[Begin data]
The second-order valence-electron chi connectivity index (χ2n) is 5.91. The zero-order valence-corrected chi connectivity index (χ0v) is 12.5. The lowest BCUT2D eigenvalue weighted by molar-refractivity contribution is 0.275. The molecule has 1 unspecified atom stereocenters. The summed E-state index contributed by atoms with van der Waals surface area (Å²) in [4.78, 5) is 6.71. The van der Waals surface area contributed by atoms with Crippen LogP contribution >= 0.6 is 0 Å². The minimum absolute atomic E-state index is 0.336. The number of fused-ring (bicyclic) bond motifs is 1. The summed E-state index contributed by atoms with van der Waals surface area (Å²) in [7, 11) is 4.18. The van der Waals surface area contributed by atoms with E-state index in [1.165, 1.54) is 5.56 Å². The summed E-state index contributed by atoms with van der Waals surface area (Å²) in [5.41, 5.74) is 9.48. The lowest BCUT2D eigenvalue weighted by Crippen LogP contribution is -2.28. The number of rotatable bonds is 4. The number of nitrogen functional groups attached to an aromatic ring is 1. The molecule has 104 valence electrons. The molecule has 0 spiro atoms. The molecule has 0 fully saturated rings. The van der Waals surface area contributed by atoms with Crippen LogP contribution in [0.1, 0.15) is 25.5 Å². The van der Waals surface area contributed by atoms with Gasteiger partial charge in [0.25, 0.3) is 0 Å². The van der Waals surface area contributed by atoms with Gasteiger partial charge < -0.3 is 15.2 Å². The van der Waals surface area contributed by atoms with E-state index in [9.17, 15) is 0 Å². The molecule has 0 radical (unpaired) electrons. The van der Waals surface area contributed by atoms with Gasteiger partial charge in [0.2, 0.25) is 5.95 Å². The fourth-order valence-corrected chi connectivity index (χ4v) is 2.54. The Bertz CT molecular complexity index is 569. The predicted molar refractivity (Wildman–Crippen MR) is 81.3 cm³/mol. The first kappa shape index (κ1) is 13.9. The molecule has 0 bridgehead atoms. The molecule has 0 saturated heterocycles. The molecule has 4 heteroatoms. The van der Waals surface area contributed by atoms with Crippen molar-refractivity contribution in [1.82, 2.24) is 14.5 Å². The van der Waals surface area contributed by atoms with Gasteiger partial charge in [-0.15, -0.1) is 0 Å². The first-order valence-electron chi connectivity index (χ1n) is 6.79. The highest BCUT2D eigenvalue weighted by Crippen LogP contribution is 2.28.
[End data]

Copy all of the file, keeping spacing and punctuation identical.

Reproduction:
The second-order valence-electron chi connectivity index (χ2n) is 5.91. The zero-order valence-corrected chi connectivity index (χ0v) is 12.5. The lowest BCUT2D eigenvalue weighted by molar-refractivity contribution is 0.275. The molecule has 1 unspecified atom stereocenters. The summed E-state index contributed by atoms with van der Waals surface area (Å²) in [4.78, 5) is 6.71. The van der Waals surface area contributed by atoms with Crippen LogP contribution >= 0.6 is 0 Å². The minimum absolute atomic E-state index is 0.336. The number of fused-ring (bicyclic) bond motifs is 1. The summed E-state index contributed by atoms with van der Waals surface area (Å²) in [7, 11) is 4.18. The van der Waals surface area contributed by atoms with E-state index in [1.165, 1.54) is 5.56 Å². The summed E-state index contributed by atoms with van der Waals surface area (Å²) in [5.41, 5.74) is 9.48. The lowest BCUT2D eigenvalue weighted by Crippen LogP contribution is -2.28. The number of rotatable bonds is 4. The number of nitrogen functional groups attached to an aromatic ring is 1. The molecule has 104 valence electrons. The molecule has 0 spiro atoms. The molecule has 0 fully saturated rings. The van der Waals surface area contributed by atoms with Crippen LogP contribution in [0.1, 0.15) is 25.5 Å². The van der Waals surface area contributed by atoms with Gasteiger partial charge in [0.25, 0.3) is 0 Å². The van der Waals surface area contributed by atoms with Gasteiger partial charge < -0.3 is 15.2 Å². The van der Waals surface area contributed by atoms with E-state index in [9.17, 15) is 0 Å². The molecule has 0 radical (unpaired) electrons. The van der Waals surface area contributed by atoms with Gasteiger partial charge in [0.2, 0.25) is 5.95 Å². The fourth-order valence-corrected chi connectivity index (χ4v) is 2.54. The Bertz CT molecular complexity index is 569. The predicted molar refractivity (Wildman–Crippen MR) is 81.3 cm³/mol. The first kappa shape index (κ1) is 13.9. The molecule has 0 bridgehead atoms. The molecule has 0 saturated heterocycles. The molecule has 4 heteroatoms. The van der Waals surface area contributed by atoms with Crippen molar-refractivity contribution in [1.82, 2.24) is 14.5 Å². The van der Waals surface area contributed by atoms with Gasteiger partial charge in [-0.15, -0.1) is 0 Å². The first-order valence-electron chi connectivity index (χ1n) is 6.79. The highest BCUT2D eigenvalue weighted by Crippen LogP contribution is 2.28.